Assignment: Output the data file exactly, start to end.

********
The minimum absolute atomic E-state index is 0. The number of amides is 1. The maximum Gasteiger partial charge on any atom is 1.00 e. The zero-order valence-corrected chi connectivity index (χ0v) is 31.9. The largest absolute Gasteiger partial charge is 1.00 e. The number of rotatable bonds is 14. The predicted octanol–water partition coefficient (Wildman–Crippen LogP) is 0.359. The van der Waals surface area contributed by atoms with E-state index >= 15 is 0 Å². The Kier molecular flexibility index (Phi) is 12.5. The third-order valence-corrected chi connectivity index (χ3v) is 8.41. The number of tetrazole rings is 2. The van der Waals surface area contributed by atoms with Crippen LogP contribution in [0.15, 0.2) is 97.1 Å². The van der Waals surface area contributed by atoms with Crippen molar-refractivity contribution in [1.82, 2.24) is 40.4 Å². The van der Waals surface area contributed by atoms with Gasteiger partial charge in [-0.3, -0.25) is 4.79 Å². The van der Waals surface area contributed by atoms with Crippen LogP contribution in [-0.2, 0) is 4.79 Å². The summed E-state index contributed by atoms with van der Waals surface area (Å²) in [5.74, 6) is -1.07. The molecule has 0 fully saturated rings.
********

The minimum absolute atomic E-state index is 0. The number of amides is 1. The maximum Gasteiger partial charge on any atom is 1.00 e. The zero-order valence-corrected chi connectivity index (χ0v) is 31.9. The largest absolute Gasteiger partial charge is 1.00 e. The number of rotatable bonds is 14. The predicted octanol–water partition coefficient (Wildman–Crippen LogP) is 0.359. The van der Waals surface area contributed by atoms with E-state index >= 15 is 0 Å². The Kier molecular flexibility index (Phi) is 12.5. The third-order valence-corrected chi connectivity index (χ3v) is 8.41. The number of tetrazole rings is 2. The van der Waals surface area contributed by atoms with Crippen LogP contribution in [0.15, 0.2) is 97.1 Å². The van der Waals surface area contributed by atoms with Crippen molar-refractivity contribution in [1.82, 2.24) is 40.4 Å². The van der Waals surface area contributed by atoms with Gasteiger partial charge in [-0.3, -0.25) is 4.79 Å². The van der Waals surface area contributed by atoms with Crippen LogP contribution in [-0.2, 0) is 4.79 Å². The summed E-state index contributed by atoms with van der Waals surface area (Å²) in [5.74, 6) is -1.07. The molecule has 0 fully saturated rings.